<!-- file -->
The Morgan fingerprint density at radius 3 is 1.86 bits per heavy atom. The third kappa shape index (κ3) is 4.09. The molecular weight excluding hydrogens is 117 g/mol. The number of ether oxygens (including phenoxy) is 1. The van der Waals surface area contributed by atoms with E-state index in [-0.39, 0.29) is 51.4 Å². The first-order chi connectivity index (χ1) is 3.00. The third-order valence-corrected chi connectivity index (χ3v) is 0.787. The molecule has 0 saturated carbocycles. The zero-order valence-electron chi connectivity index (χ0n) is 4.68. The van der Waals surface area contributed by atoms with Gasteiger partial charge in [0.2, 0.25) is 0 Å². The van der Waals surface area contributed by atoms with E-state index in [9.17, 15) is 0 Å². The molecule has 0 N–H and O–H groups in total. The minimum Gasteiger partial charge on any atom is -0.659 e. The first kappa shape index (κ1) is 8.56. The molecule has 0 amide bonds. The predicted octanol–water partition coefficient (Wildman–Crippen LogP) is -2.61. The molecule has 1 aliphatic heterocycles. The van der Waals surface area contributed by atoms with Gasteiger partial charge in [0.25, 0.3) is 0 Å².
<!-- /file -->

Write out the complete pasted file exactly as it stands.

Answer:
The Morgan fingerprint density at radius 3 is 1.86 bits per heavy atom. The third kappa shape index (κ3) is 4.09. The molecular weight excluding hydrogens is 117 g/mol. The number of ether oxygens (including phenoxy) is 1. The van der Waals surface area contributed by atoms with E-state index in [-0.39, 0.29) is 51.4 Å². The first-order chi connectivity index (χ1) is 3.00. The third-order valence-corrected chi connectivity index (χ3v) is 0.787. The molecule has 0 saturated carbocycles. The zero-order valence-electron chi connectivity index (χ0n) is 4.68. The van der Waals surface area contributed by atoms with Gasteiger partial charge in [0.2, 0.25) is 0 Å². The van der Waals surface area contributed by atoms with E-state index in [9.17, 15) is 0 Å². The molecule has 0 N–H and O–H groups in total. The minimum Gasteiger partial charge on any atom is -0.659 e. The first kappa shape index (κ1) is 8.56. The molecule has 0 amide bonds. The predicted octanol–water partition coefficient (Wildman–Crippen LogP) is -2.61. The molecule has 1 aliphatic heterocycles. The van der Waals surface area contributed by atoms with Gasteiger partial charge in [0.25, 0.3) is 0 Å².